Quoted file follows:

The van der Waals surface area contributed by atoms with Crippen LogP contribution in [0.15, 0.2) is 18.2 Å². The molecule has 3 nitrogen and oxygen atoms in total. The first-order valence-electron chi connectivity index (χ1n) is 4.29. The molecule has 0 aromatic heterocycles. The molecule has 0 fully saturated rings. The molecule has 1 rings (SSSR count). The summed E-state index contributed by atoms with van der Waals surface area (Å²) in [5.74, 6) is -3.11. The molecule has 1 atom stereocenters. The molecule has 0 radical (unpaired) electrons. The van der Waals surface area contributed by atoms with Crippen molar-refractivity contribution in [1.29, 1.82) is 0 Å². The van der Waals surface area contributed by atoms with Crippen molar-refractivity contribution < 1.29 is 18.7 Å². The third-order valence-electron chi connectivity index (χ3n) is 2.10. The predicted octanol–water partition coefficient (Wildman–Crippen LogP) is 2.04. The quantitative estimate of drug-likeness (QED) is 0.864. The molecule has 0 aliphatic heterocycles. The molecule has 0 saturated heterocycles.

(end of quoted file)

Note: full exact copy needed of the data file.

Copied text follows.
The van der Waals surface area contributed by atoms with Crippen LogP contribution in [0.15, 0.2) is 18.2 Å². The molecule has 3 nitrogen and oxygen atoms in total. The first-order valence-electron chi connectivity index (χ1n) is 4.29. The molecule has 0 aromatic heterocycles. The molecule has 0 fully saturated rings. The molecule has 1 rings (SSSR count). The summed E-state index contributed by atoms with van der Waals surface area (Å²) in [5.74, 6) is -3.11. The molecule has 1 atom stereocenters. The molecule has 0 radical (unpaired) electrons. The van der Waals surface area contributed by atoms with Crippen molar-refractivity contribution in [1.29, 1.82) is 0 Å². The van der Waals surface area contributed by atoms with Crippen molar-refractivity contribution < 1.29 is 18.7 Å². The third-order valence-electron chi connectivity index (χ3n) is 2.10. The predicted octanol–water partition coefficient (Wildman–Crippen LogP) is 2.04. The quantitative estimate of drug-likeness (QED) is 0.864. The molecule has 0 aliphatic heterocycles. The molecule has 0 saturated heterocycles.